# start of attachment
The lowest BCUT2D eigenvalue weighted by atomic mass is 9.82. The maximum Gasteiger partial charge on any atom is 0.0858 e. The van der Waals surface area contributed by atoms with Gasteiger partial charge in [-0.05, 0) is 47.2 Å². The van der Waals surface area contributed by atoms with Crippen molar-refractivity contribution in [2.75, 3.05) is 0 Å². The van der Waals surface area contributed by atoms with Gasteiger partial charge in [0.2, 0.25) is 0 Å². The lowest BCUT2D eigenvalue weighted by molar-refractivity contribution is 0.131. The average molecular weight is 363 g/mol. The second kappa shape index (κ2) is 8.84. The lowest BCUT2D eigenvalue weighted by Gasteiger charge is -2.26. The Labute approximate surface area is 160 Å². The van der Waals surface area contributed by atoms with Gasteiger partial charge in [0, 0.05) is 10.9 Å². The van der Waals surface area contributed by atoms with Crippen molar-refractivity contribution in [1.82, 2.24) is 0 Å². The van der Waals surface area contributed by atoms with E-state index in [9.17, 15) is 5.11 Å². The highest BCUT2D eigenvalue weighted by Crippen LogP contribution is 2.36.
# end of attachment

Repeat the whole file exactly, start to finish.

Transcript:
The lowest BCUT2D eigenvalue weighted by atomic mass is 9.82. The maximum Gasteiger partial charge on any atom is 0.0858 e. The van der Waals surface area contributed by atoms with Gasteiger partial charge in [-0.05, 0) is 47.2 Å². The van der Waals surface area contributed by atoms with Crippen molar-refractivity contribution in [2.75, 3.05) is 0 Å². The van der Waals surface area contributed by atoms with Gasteiger partial charge in [0.2, 0.25) is 0 Å². The lowest BCUT2D eigenvalue weighted by molar-refractivity contribution is 0.131. The average molecular weight is 363 g/mol. The second kappa shape index (κ2) is 8.84. The lowest BCUT2D eigenvalue weighted by Gasteiger charge is -2.26. The Labute approximate surface area is 160 Å². The van der Waals surface area contributed by atoms with Gasteiger partial charge in [0, 0.05) is 10.9 Å². The van der Waals surface area contributed by atoms with Crippen molar-refractivity contribution in [1.82, 2.24) is 0 Å². The van der Waals surface area contributed by atoms with E-state index in [9.17, 15) is 5.11 Å². The highest BCUT2D eigenvalue weighted by Crippen LogP contribution is 2.36.